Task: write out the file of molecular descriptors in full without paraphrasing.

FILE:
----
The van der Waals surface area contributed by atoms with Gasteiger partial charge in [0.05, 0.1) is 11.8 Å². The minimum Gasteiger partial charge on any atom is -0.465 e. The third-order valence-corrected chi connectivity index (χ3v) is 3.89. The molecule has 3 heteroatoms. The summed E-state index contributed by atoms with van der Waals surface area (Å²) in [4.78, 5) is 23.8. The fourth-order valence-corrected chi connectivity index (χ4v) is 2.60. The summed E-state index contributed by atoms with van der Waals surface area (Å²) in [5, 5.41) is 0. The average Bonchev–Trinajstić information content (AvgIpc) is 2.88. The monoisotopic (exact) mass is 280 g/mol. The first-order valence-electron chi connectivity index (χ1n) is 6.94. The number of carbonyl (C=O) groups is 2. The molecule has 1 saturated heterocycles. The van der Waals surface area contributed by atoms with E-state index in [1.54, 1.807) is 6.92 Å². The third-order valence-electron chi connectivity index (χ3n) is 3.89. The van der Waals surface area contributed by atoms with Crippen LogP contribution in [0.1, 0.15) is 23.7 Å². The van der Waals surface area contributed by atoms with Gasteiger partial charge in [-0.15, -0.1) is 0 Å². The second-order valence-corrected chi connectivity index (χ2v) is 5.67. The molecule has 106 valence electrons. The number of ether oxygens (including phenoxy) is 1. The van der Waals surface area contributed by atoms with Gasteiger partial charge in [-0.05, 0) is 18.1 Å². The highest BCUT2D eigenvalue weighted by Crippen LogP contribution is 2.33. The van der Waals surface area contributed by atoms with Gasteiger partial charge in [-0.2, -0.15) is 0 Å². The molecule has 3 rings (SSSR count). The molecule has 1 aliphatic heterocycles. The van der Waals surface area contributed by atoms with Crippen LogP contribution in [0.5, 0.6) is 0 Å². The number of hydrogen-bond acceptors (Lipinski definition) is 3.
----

The van der Waals surface area contributed by atoms with Gasteiger partial charge in [0.05, 0.1) is 11.8 Å². The minimum Gasteiger partial charge on any atom is -0.465 e. The third-order valence-corrected chi connectivity index (χ3v) is 3.89. The molecule has 3 heteroatoms. The summed E-state index contributed by atoms with van der Waals surface area (Å²) in [4.78, 5) is 23.8. The fourth-order valence-corrected chi connectivity index (χ4v) is 2.60. The summed E-state index contributed by atoms with van der Waals surface area (Å²) in [5, 5.41) is 0. The average Bonchev–Trinajstić information content (AvgIpc) is 2.88. The monoisotopic (exact) mass is 280 g/mol. The first-order valence-electron chi connectivity index (χ1n) is 6.94. The number of carbonyl (C=O) groups is 2. The molecule has 1 saturated heterocycles. The van der Waals surface area contributed by atoms with E-state index in [1.54, 1.807) is 6.92 Å². The third-order valence-electron chi connectivity index (χ3n) is 3.89. The van der Waals surface area contributed by atoms with Crippen LogP contribution in [0.1, 0.15) is 23.7 Å². The van der Waals surface area contributed by atoms with Gasteiger partial charge in [-0.15, -0.1) is 0 Å². The second-order valence-corrected chi connectivity index (χ2v) is 5.67. The molecule has 106 valence electrons. The number of ether oxygens (including phenoxy) is 1. The van der Waals surface area contributed by atoms with Gasteiger partial charge in [-0.05, 0) is 18.1 Å². The highest BCUT2D eigenvalue weighted by Crippen LogP contribution is 2.33. The van der Waals surface area contributed by atoms with Gasteiger partial charge in [-0.2, -0.15) is 0 Å². The molecule has 3 rings (SSSR count). The molecule has 1 aliphatic heterocycles. The van der Waals surface area contributed by atoms with Crippen LogP contribution in [0.5, 0.6) is 0 Å². The number of hydrogen-bond acceptors (Lipinski definition) is 3.